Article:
|Publication number||US3978362 A|
|Application number||US 05/602,778|
|Publication date||Aug 31, 1976|
|Filing date||Aug 7, 1975|
|Priority date||Aug 7, 1975|
|Also published as||CA1042927A, CA1042927A1, DE2632690A1|
|Publication number||05602778, 602778, US 3978362 A, US 3978362A, US-A-3978362, US3978362 A, US3978362A|
|Inventors||William H. Dumbaugh, Jr., Roger R. Genisson, Michel R. Lestrat|
|Original Assignee||Corning Glass Works|
|Export Citation||BiBTeX, EndNote, RefMan|
|Patent Citations (3), Referenced by (41), Classifications (9)|
|External Links: USPTO, USPTO Assignment, Espacenet|
U.S. Pat. No. 3,496,401, of which one of the present inventors is the patentee, discloses the mechanism involved in the operation of tungsten-iodine incandescent lamps and provides glass compositions especially suitable as envelopes for such lamps. Thus, as is explained therein, molecular iodine is used in such lamps to inhibit blackening of the envelope and to improve bulb life by redepositing evaporated tungsten on the filament. During operation of the lamp, tungsten moves from the filament to the envelope wall by normal evaporation and diffusion. The molecular iodine placed within the lamp is converted by pyrolysis, in the close proximity of the filament, to iodine atoms which diffuse to the wall of the envelope and there react with adsorbed tungsten to form tungsten iodide which, being volatile, diffuses to the filament. The tungsten iodide is decomposed at the filament, leading to the deposition of tungsten on the filament and the production of iodine atoms, which then again migrate to the envelope wall to begin the cycle anew. As can be recognized, the mechanism and conditions for the regenerative action of the tungsten-iodine cycle is founded in the iodine-molecular dissociation and the formation and decomposition of tungsten iodide.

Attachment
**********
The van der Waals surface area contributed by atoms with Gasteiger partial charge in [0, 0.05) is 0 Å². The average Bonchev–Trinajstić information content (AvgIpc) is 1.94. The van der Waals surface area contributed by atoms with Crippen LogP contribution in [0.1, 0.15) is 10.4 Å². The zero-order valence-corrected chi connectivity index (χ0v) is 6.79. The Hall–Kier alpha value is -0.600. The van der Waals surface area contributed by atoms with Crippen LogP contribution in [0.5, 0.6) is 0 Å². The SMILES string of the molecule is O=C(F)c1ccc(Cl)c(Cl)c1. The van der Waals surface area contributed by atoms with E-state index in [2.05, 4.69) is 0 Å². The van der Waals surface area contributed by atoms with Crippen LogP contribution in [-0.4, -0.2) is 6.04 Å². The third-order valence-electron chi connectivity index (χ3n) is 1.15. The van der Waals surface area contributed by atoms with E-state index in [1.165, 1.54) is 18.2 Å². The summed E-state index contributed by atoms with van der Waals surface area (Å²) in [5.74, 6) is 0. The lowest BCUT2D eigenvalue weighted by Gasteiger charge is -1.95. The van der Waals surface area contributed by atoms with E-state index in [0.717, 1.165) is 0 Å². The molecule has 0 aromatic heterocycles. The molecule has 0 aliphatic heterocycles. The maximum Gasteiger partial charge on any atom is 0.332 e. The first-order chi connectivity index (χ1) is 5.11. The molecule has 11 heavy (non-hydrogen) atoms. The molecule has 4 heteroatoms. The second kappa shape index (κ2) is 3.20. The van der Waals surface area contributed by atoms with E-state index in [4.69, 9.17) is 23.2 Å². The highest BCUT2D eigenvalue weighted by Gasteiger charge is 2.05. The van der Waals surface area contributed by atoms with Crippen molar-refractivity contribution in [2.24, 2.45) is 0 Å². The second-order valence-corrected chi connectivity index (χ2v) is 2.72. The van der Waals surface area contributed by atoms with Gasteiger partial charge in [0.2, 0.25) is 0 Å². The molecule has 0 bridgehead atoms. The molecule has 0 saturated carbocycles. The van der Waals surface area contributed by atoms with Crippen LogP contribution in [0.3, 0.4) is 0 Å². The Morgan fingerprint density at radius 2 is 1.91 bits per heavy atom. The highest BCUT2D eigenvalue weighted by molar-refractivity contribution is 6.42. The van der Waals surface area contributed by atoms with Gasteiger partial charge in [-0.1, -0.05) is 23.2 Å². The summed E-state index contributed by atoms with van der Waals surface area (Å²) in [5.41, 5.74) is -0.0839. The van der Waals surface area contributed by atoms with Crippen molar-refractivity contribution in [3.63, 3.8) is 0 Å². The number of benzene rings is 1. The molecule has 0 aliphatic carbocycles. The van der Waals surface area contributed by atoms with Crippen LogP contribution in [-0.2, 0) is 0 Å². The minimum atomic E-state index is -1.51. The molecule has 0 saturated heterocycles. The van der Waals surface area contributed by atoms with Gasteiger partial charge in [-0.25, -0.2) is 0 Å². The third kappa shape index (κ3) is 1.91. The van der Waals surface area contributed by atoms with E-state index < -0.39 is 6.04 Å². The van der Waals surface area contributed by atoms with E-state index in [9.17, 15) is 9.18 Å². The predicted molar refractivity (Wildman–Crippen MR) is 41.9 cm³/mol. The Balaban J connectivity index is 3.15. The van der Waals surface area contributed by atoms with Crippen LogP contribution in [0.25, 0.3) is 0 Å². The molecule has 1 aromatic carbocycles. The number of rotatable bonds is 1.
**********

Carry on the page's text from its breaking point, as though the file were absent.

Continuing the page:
Initial attempts to employ gaseous bromine and chlorine in place of iodine were commercially unsuccessful because of the increased reactivity of those halogens when compared with iodine. The tungsten supports and leads were rapidly attacked such that lamp life was severely reduced. However, because (1) it is easier to keep the bromine cycle going than the iodine cycle (larger concentration range), (2) the light emitted by the bromine lamp is whiter than that of the iodine lamp, and (3) the inherent economics that could be enjoyed employing bromine, further investigation was undertaken which demonstrated that gaseous hydrogen bromine (HBr), resulting from the decomposition of a bromine-containing hydrocarbon, was thermally stable at the temperatures seen by the molybdenum or tungsten supports and leads and, therefore, protected those elements against bromide attack. This has resulted in making tungsten-bromine lamps, operating in a manner generally similar to tungsten-iodine lamps, now practical.
As was observed in U.S. Pat. No. 3,496,401, supra, envelopes or bulbs for the tungsten-iodine lamps were made of fused quartz or 96% silica compositions sold under the trademark VYCOR because of their ability to withstand the very high operating temperatures encountered during lamp operation. Thus, glasses are required which have strain points in excess of 700°C. to avoid the deformation at operating temperatures. (The strain point of a glass is considered to be the temperature at which the internal stress is substantially relieved and corresponds to a viscosity of 1014.5 poises when measured in accordance with ASTM Method Designation C336.) Nevertheless, fused quartz and 96% silica glasses are difficult to lamp work and have such low coefficients of thermal expansion that expensive molybdenum-foil seals must be utilized to introduce the lead wires into the lamps.
The alkaline earth aluminosilicate glasses disclosed in U.S. Pat. No. 3,496,401, supra, were specifically designed for use in the tungsten-iodine lamps. Such glasses consisted essentially, by weight, of 10-25% of an alkaline earth metal oxide, 13-25% Al2 O3, 55-70% SiO2, O-10% B2 O3, and less than about 0.1% of alkali metal oxide. The patentee had noted that the presence of more than about 0.1% alkali metal oxide resulted in a white coating being developed on the inner surface of the lamp envelope. While such glasses were, indeed, superior in lamp working properties to fused quartz and 96% silica glasses and their coefficients of thermal expansion considerably higher so as to be more compatible with tungsten, the melting temperatures demanded for melting such glasses exceeded the capabilities of conventional melting units and necessarily led to severe attack of the melting unit refractories.